Saturday 7th July will mark one hundred years since the birth of cult writer and Soho dandy Julian Maclaren-Ross (1912-64), whose work has attracted admirers as varied as Harold Pinter, Evelyn Waugh, Iain Sinclair, Graham Greene and Sarah Waters. Brought up on the French Riviera during the 1920s, his subsequent life encompassed fame and literary success as well as alcoholism, drug addiction, homelessness and a psychotic obsession with George Orwell’s glamorous widow. On the day before his centenary (Friday 6th July) at Westminster Reference Libary, Maclaren-Ross’s biographer Paul Willetts and writer and stand-up comedienne Virginia Ironside will discuss his life and work; they will also be presenting rarely seen footage of Maclaren-Ross and friends talking about the long lost world of Soho bohemia. The event will start at 6.30pm and is FREE. I'll probably be introducing it. My favourite book by Maclaren-Ross is Memoirs of the Forties, especially his account of meeting Graham Greene at his house on Clapham Common.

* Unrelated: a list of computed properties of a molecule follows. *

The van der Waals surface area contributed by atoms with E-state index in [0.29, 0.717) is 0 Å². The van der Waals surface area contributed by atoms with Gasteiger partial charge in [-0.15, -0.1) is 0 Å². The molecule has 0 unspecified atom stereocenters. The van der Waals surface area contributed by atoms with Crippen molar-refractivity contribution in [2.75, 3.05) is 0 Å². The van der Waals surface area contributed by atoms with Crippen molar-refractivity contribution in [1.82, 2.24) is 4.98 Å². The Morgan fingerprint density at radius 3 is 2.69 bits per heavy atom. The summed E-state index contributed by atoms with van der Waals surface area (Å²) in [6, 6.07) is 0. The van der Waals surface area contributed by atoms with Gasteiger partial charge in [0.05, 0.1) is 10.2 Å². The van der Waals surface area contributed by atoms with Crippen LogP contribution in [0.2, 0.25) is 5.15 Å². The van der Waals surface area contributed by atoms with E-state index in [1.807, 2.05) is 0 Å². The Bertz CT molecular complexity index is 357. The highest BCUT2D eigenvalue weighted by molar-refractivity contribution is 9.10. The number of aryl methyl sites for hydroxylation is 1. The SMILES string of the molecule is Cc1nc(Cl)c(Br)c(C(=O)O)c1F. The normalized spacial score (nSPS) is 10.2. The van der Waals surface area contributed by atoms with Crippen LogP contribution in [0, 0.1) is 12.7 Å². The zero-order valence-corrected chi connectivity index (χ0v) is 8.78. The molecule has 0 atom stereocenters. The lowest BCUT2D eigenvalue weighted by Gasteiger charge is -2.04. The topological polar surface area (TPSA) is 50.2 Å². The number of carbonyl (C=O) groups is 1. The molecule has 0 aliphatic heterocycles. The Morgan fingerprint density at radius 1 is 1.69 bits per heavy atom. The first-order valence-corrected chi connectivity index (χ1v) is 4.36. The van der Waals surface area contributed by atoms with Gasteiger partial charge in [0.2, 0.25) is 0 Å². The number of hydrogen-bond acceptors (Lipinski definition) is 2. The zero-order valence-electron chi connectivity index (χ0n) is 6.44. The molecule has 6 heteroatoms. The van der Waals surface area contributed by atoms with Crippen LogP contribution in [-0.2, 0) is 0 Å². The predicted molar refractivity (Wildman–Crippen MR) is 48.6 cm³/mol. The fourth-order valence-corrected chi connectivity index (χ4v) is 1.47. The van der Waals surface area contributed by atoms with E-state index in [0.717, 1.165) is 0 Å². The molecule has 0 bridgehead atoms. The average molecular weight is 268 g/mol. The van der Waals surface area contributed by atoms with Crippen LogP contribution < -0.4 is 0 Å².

Author of Subterranean City, Beneath the Streets of London, London's Coffee Houses, Decadent London, The Folklore of London, Subterranean City (Revised and Expanded Edition), Netherwood, Last Resort of Aleister Crowley, Lord of Strange Deaths, the Fiendish World of Sax Rohmer